Banks Focus on Digital Transformation Strategy in Increasingly Competitive Industry

Last week it was reported that KeyCorp (NYSE:KEY) is planning to introduce a version of its digital banking platform to serve the needs of healthcare workers. The new digital bank solution may be rolled out on March 30, 2021, which is National Doctors’ Day.

The $170.4 billion-asset firm is now hoping that the digital bank will allow its Laurel Road subsidiary to strengthen business relationships with physicians, dentists, healthcare assistants, and nursing staff. Laurel Road, which Key acquired back in April 2019, reportedly originated $2.3 billion worth of loans last year, which notably includes around $590 million during Q4 2020. Taking a page out of the SoFi playbook, Laurel Road bank will target doctors and dentists for loans. Typically this segment earns a high salary while carrying expensive student loans in need of refinancing.

Key’s actions are indicative of a larger theme where establishment financial services firms are seeking ways to not only maintain relevance but to transition to digital-only services. The announcement by Key of its bank for doctors was joined with the revelation that Key is shuttering dozens of bank branches as it looks to reduce cost and move away from its historical model.

As covered in March 2020, Capital One Financial Corporation (COF), a major US-based bank holding company focused on offering credit cards, auto loans, banking, and savings accounts, had announced that it was preparing to close down 37 of its physical branch locations across the country.

The company had noted in March (following the COVID outbreak) that the increased focus on digitization led it to submit applications, with the Office of the Comptroller of the Currency, to shut down many of its brick-and-mortar locations.

Capital One is headquartered in McLean, Virginia and it’s the 11th largest bank in the US in terms of total assets.

At that time, Derek Conrad, a Capital One representative, revealed that the bank’s clients are “increasingly engaging with us digitally.”

Even before the Coronavirus crisis, Minnesota-based US Bank announced in September 2019 that it will be closing its downtown branch and one of its two physical branches in Tucson. US Bank’s management also said back in 2019 that three of the institution’s eight local branches (located in Safeway stores) would also be shut down.

Both large banks and smaller regional firms are looking to reduce the expense of running brick and mortar locations that are increasingly irrelevant but still play a role for an older clientele. Consumer behavior is definitely changing with COVID only accelerating the ongoing shift towards all-digital platforms and services.

Larger banks are facing increasing competition from leaner, more agile Fintech challengers, so adopting a “thin branch” strategy may work well as part of Key’s overall digital transformation roadmap. But that may not be sufficient to keep pace with the fast-evolving Fintech market. It has become quite challenging to maintain a large physical presence in a COVID-infused world.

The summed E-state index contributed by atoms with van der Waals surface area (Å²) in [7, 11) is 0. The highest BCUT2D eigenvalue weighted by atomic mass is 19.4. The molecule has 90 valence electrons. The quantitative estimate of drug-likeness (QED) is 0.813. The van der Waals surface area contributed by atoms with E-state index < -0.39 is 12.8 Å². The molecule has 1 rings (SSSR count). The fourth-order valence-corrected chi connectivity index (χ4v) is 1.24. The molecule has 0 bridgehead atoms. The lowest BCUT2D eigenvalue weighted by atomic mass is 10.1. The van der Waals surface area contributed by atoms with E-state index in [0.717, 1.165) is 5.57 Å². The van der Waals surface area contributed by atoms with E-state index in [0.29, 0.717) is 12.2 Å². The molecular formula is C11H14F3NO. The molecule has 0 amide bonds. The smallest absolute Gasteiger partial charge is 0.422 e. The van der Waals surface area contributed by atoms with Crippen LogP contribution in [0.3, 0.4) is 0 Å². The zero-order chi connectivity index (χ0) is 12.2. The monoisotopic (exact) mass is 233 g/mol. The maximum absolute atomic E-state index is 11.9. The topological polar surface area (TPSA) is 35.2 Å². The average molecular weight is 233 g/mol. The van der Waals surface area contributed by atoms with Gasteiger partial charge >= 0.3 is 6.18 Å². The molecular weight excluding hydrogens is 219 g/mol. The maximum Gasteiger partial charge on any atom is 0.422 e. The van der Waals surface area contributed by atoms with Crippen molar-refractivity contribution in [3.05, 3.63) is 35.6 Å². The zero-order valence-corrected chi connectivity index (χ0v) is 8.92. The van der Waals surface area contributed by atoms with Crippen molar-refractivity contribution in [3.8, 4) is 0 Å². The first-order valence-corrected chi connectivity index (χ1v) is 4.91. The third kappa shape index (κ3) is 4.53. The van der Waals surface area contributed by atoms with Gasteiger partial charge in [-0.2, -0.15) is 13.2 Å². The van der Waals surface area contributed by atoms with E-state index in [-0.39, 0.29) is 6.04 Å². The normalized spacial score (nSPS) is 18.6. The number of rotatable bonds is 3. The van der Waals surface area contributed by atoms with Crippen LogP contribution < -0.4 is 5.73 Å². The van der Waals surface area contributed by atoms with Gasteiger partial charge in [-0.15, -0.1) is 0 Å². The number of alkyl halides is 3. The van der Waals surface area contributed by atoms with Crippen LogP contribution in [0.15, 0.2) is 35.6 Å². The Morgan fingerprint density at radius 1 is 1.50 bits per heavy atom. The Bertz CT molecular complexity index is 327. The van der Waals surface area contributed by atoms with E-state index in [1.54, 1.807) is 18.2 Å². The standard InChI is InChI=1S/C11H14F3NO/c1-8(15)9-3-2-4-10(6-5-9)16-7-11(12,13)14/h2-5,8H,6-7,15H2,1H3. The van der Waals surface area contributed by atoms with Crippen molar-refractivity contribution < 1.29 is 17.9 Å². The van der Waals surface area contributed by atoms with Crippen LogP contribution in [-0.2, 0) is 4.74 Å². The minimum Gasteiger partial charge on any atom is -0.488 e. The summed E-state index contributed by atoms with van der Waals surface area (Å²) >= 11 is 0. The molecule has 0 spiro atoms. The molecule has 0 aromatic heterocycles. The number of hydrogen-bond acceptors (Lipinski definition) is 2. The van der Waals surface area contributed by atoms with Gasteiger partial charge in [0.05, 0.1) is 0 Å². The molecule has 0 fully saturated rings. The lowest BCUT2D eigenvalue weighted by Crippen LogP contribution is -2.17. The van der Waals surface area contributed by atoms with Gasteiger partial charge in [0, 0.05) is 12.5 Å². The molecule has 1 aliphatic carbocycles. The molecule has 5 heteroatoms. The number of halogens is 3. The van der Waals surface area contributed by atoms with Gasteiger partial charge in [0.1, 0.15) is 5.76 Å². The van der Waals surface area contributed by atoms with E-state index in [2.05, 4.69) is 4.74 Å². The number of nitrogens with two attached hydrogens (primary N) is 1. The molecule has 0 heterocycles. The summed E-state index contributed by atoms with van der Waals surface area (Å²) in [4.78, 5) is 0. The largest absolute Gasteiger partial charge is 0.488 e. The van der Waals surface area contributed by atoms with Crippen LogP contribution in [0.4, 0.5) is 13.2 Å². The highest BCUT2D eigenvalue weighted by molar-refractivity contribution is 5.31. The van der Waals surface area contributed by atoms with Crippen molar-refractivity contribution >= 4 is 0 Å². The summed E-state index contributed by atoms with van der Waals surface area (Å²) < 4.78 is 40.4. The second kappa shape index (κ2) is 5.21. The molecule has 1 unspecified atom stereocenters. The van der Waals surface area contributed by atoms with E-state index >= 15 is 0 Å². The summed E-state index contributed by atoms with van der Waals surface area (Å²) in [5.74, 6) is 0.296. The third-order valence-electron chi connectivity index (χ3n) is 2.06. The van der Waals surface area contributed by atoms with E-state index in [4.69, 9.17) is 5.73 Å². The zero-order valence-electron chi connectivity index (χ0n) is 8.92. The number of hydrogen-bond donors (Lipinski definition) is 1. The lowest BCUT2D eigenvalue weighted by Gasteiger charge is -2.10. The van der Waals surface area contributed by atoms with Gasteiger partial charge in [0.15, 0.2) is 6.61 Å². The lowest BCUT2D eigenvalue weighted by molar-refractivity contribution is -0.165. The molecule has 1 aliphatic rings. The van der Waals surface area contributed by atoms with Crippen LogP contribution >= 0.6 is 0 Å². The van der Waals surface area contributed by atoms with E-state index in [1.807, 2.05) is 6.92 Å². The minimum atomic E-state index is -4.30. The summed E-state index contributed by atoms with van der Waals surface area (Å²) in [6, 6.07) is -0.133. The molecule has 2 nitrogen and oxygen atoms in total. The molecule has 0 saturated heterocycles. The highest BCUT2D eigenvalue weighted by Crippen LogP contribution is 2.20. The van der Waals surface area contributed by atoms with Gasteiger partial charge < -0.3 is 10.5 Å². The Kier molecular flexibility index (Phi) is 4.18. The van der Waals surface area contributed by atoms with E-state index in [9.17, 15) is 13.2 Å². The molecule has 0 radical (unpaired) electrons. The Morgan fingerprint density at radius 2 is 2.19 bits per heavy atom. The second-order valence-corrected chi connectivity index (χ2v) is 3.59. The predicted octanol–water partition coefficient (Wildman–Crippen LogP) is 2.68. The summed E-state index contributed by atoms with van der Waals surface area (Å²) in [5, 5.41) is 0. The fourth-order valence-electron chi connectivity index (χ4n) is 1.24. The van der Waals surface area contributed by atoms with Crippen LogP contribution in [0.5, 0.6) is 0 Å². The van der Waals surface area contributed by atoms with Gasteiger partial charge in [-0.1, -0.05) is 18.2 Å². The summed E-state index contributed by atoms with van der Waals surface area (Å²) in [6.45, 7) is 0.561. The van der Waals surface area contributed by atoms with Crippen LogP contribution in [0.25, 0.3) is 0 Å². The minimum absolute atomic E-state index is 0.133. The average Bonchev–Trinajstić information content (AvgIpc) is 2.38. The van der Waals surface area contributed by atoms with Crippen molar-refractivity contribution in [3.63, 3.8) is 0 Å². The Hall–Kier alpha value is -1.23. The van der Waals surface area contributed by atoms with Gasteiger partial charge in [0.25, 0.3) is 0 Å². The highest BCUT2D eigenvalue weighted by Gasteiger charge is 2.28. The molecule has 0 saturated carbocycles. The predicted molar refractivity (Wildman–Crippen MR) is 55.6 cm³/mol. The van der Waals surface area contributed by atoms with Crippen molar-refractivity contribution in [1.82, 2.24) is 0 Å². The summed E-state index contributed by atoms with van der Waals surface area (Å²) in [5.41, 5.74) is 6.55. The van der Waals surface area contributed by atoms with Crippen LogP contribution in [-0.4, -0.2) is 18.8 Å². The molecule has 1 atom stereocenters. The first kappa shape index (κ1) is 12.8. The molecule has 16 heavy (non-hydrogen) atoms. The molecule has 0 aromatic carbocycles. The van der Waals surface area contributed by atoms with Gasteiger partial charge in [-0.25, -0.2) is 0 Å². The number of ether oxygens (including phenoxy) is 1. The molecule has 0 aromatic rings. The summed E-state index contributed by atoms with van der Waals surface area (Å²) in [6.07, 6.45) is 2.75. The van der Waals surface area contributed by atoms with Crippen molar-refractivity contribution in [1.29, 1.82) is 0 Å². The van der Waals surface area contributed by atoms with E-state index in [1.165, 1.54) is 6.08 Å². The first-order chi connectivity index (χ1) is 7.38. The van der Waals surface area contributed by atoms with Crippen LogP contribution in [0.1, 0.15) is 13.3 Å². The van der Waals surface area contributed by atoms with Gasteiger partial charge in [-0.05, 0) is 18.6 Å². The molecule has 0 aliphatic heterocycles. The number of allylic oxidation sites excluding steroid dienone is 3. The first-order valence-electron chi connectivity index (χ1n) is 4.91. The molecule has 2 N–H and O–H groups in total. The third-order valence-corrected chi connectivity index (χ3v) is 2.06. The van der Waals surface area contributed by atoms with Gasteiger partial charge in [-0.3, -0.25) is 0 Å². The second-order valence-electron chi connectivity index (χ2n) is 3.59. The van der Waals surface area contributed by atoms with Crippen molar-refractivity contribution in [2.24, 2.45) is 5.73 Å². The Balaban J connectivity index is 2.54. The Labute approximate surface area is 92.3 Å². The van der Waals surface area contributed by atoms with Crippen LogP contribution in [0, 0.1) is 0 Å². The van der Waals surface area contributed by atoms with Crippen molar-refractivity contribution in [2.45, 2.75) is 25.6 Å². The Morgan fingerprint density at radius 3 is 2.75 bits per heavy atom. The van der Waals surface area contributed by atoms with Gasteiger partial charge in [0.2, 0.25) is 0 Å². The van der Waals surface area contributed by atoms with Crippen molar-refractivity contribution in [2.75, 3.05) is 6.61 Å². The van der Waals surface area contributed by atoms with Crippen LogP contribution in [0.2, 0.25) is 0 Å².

Banqsoft recently commented on the need for traditional banks to experiment more and target specific niches – something outside many banks’ comfort zones. According to Banqsoft CEO, Terje Kjøs, “banks need to start looking for new financial products to optimize and diversify their business:”

“But a scenario we are seeing more frequently is a traditional bank launching a parallel specialized product, yet then implementing outdated processes and ways of working. These initiatives don’t reach their full potential, as the bank is not able to move quickly with the market.”

Change can be difficult.

While this new environment may seem like an ideal time for challenger banks to capture a larger market share, some Fintechs have reported that they’re struggling to generate profits. Australian digital bank Xinja was recently forced to shut down because it was no longer feasible for it to continue operations during these unprecedented times. Meanwhile, Monzo founder Tom Blomfield recently stepped down from his role at the UK-based neobank and industry participants are now concerned that Monzo is struggling (like Xinja). There had been reports earlier that there were “material concerns” about Monzo’s ability to continue to maintain operations – minus more capital. Regardless of the challenges to turning the profitability corner, more digital banks (or neobanks) offering diverse digital-only services are entering the market than before.

But competition between Fintechs and incumbent banks is key to innovation and providing better services at a lower cost for consumers as well as small businesses. While certain policymakers worry that non-traditional lenders and digital-only operations are insufficiently regulated this tends to be far from the truth. Most Fintechs operate in partnership with regulated banks (in the US) while a growing number are seeking national bank charters our pursuing bank licenses that will level the playing field between traditional participants and emerging Fintechs.

So where does this all go? Some traditional banks will fail to survive and will be compelled to sell or merge. The same can be said of digital banks, or neobanks, looking to usurp market share from brick and mortar. It is certain that competition will create new services, features and niche products that have never been provided by old banks. Policymakers or regulators that cannot comprehend this phenomenon will be doing their constituents and stakeholders a disservice.

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